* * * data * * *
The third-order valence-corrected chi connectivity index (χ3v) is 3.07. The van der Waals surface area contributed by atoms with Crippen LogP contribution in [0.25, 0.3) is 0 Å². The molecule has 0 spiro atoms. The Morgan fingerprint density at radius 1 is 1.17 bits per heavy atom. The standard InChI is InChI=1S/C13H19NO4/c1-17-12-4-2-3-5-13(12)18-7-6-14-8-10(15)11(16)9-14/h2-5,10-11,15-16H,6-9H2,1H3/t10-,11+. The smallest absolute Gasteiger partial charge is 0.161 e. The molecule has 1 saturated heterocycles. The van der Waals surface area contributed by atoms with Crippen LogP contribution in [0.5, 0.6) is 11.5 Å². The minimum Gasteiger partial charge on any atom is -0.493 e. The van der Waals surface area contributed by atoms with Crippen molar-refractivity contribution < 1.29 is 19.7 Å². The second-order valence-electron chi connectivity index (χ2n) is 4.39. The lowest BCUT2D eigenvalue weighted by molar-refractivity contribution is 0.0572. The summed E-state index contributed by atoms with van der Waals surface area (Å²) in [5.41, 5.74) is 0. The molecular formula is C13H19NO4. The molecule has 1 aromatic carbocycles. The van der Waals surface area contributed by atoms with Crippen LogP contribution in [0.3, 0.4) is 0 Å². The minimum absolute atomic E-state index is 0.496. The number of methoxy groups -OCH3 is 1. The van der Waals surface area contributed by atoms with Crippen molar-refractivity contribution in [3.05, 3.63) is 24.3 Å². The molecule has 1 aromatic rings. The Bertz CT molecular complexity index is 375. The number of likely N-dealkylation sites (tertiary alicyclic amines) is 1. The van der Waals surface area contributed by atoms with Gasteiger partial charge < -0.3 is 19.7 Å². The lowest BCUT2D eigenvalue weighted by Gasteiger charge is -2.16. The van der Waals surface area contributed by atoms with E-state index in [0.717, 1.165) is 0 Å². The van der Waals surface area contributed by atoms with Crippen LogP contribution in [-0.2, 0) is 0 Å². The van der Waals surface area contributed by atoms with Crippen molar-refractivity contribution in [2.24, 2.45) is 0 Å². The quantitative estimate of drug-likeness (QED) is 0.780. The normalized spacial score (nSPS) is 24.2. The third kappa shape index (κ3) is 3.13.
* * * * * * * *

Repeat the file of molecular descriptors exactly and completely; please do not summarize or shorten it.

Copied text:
The third-order valence-corrected chi connectivity index (χ3v) is 3.07. The van der Waals surface area contributed by atoms with Crippen LogP contribution in [0.25, 0.3) is 0 Å². The molecule has 0 spiro atoms. The Morgan fingerprint density at radius 1 is 1.17 bits per heavy atom. The standard InChI is InChI=1S/C13H19NO4/c1-17-12-4-2-3-5-13(12)18-7-6-14-8-10(15)11(16)9-14/h2-5,10-11,15-16H,6-9H2,1H3/t10-,11+. The smallest absolute Gasteiger partial charge is 0.161 e. The molecule has 1 saturated heterocycles. The van der Waals surface area contributed by atoms with Crippen LogP contribution in [0.5, 0.6) is 11.5 Å². The minimum Gasteiger partial charge on any atom is -0.493 e. The van der Waals surface area contributed by atoms with Crippen molar-refractivity contribution < 1.29 is 19.7 Å². The second-order valence-electron chi connectivity index (χ2n) is 4.39. The lowest BCUT2D eigenvalue weighted by molar-refractivity contribution is 0.0572. The summed E-state index contributed by atoms with van der Waals surface area (Å²) in [5.41, 5.74) is 0. The molecular formula is C13H19NO4. The molecule has 1 aromatic carbocycles. The van der Waals surface area contributed by atoms with Crippen LogP contribution in [0.3, 0.4) is 0 Å². The minimum absolute atomic E-state index is 0.496. The number of methoxy groups -OCH3 is 1. The van der Waals surface area contributed by atoms with Crippen molar-refractivity contribution in [3.05, 3.63) is 24.3 Å². The molecule has 1 aromatic rings. The Bertz CT molecular complexity index is 375. The number of likely N-dealkylation sites (tertiary alicyclic amines) is 1. The van der Waals surface area contributed by atoms with Gasteiger partial charge < -0.3 is 19.7 Å². The lowest BCUT2D eigenvalue weighted by Gasteiger charge is -2.16. The van der Waals surface area contributed by atoms with E-state index in [0.717, 1.165) is 0 Å². The van der Waals surface area contributed by atoms with Crippen LogP contribution in [-0.2, 0) is 0 Å². The van der Waals surface area contributed by atoms with Crippen molar-refractivity contribution in [2.24, 2.45) is 0 Å². The quantitative estimate of drug-likeness (QED) is 0.780. The normalized spacial score (nSPS) is 24.2. The third kappa shape index (κ3) is 3.13.